Arts & EventsPlaying Chicken: The line between beauty and tension in Andrew Moncrief’s “Unseen”

Playing Chicken: The line between beauty and tension in Andrew Moncrief’s “Unseen”

Playing Chicken: The line between beauty and tension in Andrew Moncrief’s “Unseen”

Moncrief stands in front of paintings featured in this month's exhibit. All photos by Kerri Fukui.

Andrew Moncrief is a 28-year-old artist who’s talented enough to create beautiful, classically styled figures, and brave enough to smear paint over their faces. His latest exhibition, a collection of portraits called “Unseen,” is showing at La Petite Mort Gallery until August 2.

Moncrief’s obsession with baroque art is clear in each delicately-rendered figure and the way he uses consuming shadows to help them stand out. What makes his art new and exciting are the thick, often jagged brushstrokes and his use of colour, which varies from sparing to haphazard.

In each work, the Salt Lake City-based artist carefully balances perfection and chaos. If the painting looks too classical, he finds it boring. But, if he adds too many brushstrokes or extra colours, he risks obscuring his subject and putting the whole painting off balance.

“Quite often I’m playing chicken with my paintings,” Moncrief says. “When it goes good, it goes good. And when it doesn’t…I just made a car crash on my painting.”

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Andrew Moncrief, "Unseen," Oil on Canvas, 2015

One of the most successful examples of this process is Unseen, the exhibit’s namesake. The most experimental piece in the collection, Unseen is a huge departure from Moncrief’s other work.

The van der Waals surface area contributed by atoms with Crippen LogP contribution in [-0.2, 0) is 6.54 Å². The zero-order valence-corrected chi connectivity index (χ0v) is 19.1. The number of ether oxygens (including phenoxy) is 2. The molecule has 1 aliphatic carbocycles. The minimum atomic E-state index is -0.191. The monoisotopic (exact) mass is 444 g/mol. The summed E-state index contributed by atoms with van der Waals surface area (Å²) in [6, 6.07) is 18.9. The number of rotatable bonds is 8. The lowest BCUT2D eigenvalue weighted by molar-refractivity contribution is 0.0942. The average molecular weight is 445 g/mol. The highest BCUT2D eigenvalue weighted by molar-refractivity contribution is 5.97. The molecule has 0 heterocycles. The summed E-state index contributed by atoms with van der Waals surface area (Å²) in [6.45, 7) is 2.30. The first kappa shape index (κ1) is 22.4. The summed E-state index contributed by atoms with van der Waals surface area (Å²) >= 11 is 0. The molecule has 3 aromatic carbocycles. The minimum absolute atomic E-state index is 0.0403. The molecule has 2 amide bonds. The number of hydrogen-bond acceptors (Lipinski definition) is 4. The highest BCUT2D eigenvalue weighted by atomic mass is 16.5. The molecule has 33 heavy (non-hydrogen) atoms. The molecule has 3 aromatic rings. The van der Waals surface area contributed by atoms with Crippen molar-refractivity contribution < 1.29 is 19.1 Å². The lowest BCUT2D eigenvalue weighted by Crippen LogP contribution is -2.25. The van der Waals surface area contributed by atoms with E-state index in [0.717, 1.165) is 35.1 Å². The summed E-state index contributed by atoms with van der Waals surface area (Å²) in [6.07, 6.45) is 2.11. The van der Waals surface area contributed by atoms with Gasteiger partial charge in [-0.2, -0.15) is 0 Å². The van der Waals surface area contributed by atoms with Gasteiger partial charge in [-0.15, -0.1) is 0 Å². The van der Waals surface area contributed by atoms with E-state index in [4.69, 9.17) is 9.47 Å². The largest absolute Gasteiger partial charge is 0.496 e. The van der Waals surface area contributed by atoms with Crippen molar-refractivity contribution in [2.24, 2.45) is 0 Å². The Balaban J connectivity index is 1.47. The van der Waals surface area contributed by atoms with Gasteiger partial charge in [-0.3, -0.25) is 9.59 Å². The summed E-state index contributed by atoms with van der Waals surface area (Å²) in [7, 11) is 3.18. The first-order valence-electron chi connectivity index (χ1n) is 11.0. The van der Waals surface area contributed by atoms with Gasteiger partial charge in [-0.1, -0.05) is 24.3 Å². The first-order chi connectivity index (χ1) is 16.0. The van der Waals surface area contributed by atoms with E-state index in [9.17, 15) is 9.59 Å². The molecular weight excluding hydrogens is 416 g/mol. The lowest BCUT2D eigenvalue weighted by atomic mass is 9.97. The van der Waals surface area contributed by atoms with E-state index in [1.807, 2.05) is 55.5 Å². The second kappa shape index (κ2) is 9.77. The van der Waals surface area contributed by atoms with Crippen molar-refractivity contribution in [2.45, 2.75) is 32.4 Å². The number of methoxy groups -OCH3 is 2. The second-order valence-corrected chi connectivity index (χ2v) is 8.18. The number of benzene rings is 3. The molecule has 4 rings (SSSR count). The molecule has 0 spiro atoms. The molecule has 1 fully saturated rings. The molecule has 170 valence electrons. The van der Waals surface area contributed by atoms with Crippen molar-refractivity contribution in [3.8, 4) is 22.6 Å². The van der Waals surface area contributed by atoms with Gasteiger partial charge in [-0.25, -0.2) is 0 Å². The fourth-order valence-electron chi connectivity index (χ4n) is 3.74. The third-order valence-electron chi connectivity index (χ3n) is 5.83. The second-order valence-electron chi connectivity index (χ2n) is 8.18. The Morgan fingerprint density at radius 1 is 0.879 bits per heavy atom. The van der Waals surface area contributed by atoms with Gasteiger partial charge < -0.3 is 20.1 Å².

Normally, Moncrief uses his own likeness or a model’s in each painting, but Unseen is based off an already existing work, Saint Veronica with the Veil by the baroque artist Mattia Preti. Even more daring, in Unseen Moncrief has wiped out St. Veronica’s face with a thick layer of pink, grey and black paint.

The classical and contemporary elements of Unseen fit with Moncrief’s ‘beauty versus tension’ game of chicken perfectly. St. Veronica’s hands are familiar; they remind the viewer of hundreds of other beautiful paintings we’ve seen in textbooks or museums. The melted face though, is shocking, and it’s the reason everyone keeps going back to Unseen.

“[Unseen] is a different ballpark,” says Guy Berube, La Petite Mort’s director. According to him, part of what makes the painting so attractive is that it may represent Moncrief’s next stage.

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Andrew Moncrief, "Lost," Oil on Canvas, 2015

“People want to be involved in the beginning of things,” Berube says. “They want to be part of finding something new.”

Berube’s job, as a gallery director and art dealer, is finding the next, best thing. Right now, he seems confident that thing is Andrew Moncrief, and Unseen.

The “Unseen” exhibit will be on display at La Petite Mort Gallery until August 2, you can find out more about it on the gallery’s website. La Petite Mort itself is closing at the end of the summer, the gallery’s last exhibit features Japanese-Born artist Noriko Shinohara, subject of the documentary Cutie and the Boxer.

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